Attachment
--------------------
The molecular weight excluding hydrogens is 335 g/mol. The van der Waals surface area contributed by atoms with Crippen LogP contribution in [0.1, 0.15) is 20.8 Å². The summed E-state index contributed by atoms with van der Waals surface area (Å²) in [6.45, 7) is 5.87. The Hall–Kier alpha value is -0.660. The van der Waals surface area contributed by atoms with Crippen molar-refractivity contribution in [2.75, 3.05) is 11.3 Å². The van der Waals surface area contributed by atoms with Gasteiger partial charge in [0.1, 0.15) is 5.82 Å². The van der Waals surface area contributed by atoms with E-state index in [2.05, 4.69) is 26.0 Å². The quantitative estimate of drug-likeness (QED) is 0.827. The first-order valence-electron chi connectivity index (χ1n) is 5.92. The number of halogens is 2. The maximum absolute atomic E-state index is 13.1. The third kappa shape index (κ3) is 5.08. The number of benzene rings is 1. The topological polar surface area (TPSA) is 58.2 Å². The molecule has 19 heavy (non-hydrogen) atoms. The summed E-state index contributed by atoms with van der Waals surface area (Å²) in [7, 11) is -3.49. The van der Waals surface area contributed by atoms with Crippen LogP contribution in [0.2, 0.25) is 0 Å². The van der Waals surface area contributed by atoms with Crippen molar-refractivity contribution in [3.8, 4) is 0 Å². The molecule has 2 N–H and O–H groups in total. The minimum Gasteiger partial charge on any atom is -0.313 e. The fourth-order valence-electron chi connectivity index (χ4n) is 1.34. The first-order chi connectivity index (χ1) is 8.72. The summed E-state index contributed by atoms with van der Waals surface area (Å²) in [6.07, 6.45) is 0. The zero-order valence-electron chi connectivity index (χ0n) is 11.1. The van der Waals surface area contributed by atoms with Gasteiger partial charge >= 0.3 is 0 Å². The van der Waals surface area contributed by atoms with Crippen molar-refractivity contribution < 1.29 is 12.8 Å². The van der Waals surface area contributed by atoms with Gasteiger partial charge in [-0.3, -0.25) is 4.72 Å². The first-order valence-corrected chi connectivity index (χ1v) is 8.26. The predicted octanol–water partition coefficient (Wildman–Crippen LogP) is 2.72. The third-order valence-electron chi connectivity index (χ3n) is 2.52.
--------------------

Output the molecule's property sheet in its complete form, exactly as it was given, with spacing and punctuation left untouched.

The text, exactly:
The molecular weight excluding hydrogens is 335 g/mol. The van der Waals surface area contributed by atoms with Crippen LogP contribution in [0.1, 0.15) is 20.8 Å². The summed E-state index contributed by atoms with van der Waals surface area (Å²) in [6.45, 7) is 5.87. The Hall–Kier alpha value is -0.660. The van der Waals surface area contributed by atoms with Crippen molar-refractivity contribution in [2.75, 3.05) is 11.3 Å². The van der Waals surface area contributed by atoms with Gasteiger partial charge in [0.1, 0.15) is 5.82 Å². The van der Waals surface area contributed by atoms with E-state index in [2.05, 4.69) is 26.0 Å². The quantitative estimate of drug-likeness (QED) is 0.827. The first-order valence-electron chi connectivity index (χ1n) is 5.92. The number of halogens is 2. The maximum absolute atomic E-state index is 13.1. The third kappa shape index (κ3) is 5.08. The number of benzene rings is 1. The topological polar surface area (TPSA) is 58.2 Å². The molecule has 19 heavy (non-hydrogen) atoms. The summed E-state index contributed by atoms with van der Waals surface area (Å²) in [7, 11) is -3.49. The van der Waals surface area contributed by atoms with Crippen LogP contribution in [0.2, 0.25) is 0 Å². The van der Waals surface area contributed by atoms with Crippen molar-refractivity contribution in [3.8, 4) is 0 Å². The molecule has 2 N–H and O–H groups in total. The minimum Gasteiger partial charge on any atom is -0.313 e. The fourth-order valence-electron chi connectivity index (χ4n) is 1.34. The first-order chi connectivity index (χ1) is 8.72. The summed E-state index contributed by atoms with van der Waals surface area (Å²) in [6.07, 6.45) is 0. The zero-order valence-electron chi connectivity index (χ0n) is 11.1. The van der Waals surface area contributed by atoms with Gasteiger partial charge >= 0.3 is 0 Å². The van der Waals surface area contributed by atoms with Crippen molar-refractivity contribution < 1.29 is 12.8 Å². The van der Waals surface area contributed by atoms with Gasteiger partial charge in [-0.3, -0.25) is 4.72 Å². The first-order valence-corrected chi connectivity index (χ1v) is 8.26. The predicted octanol–water partition coefficient (Wildman–Crippen LogP) is 2.72. The third-order valence-electron chi connectivity index (χ3n) is 2.52.